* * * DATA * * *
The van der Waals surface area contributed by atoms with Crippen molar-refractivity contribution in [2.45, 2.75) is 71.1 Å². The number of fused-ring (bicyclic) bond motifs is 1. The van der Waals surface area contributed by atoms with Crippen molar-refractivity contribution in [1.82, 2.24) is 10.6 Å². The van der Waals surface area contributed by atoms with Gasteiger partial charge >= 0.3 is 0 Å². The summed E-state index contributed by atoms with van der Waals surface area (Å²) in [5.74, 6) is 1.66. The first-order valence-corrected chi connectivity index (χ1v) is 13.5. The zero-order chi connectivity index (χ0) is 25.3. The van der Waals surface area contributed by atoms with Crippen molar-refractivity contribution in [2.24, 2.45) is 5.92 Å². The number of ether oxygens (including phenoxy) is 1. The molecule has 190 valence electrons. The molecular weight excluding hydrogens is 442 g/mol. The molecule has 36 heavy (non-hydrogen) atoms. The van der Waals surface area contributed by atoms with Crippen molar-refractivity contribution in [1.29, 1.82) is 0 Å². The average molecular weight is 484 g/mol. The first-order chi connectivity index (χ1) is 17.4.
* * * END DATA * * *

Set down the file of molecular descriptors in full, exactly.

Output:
The van der Waals surface area contributed by atoms with Crippen molar-refractivity contribution in [2.45, 2.75) is 71.1 Å². The number of fused-ring (bicyclic) bond motifs is 1. The van der Waals surface area contributed by atoms with Crippen molar-refractivity contribution in [1.82, 2.24) is 10.6 Å². The van der Waals surface area contributed by atoms with Gasteiger partial charge >= 0.3 is 0 Å². The summed E-state index contributed by atoms with van der Waals surface area (Å²) in [5.74, 6) is 1.66. The first-order valence-corrected chi connectivity index (χ1v) is 13.5. The zero-order chi connectivity index (χ0) is 25.3. The van der Waals surface area contributed by atoms with Crippen molar-refractivity contribution in [2.24, 2.45) is 5.92 Å². The number of ether oxygens (including phenoxy) is 1. The molecule has 190 valence electrons. The molecular weight excluding hydrogens is 442 g/mol. The molecule has 36 heavy (non-hydrogen) atoms. The van der Waals surface area contributed by atoms with Crippen molar-refractivity contribution in [1.29, 1.82) is 0 Å². The average molecular weight is 484 g/mol. The first-order chi connectivity index (χ1) is 17.4.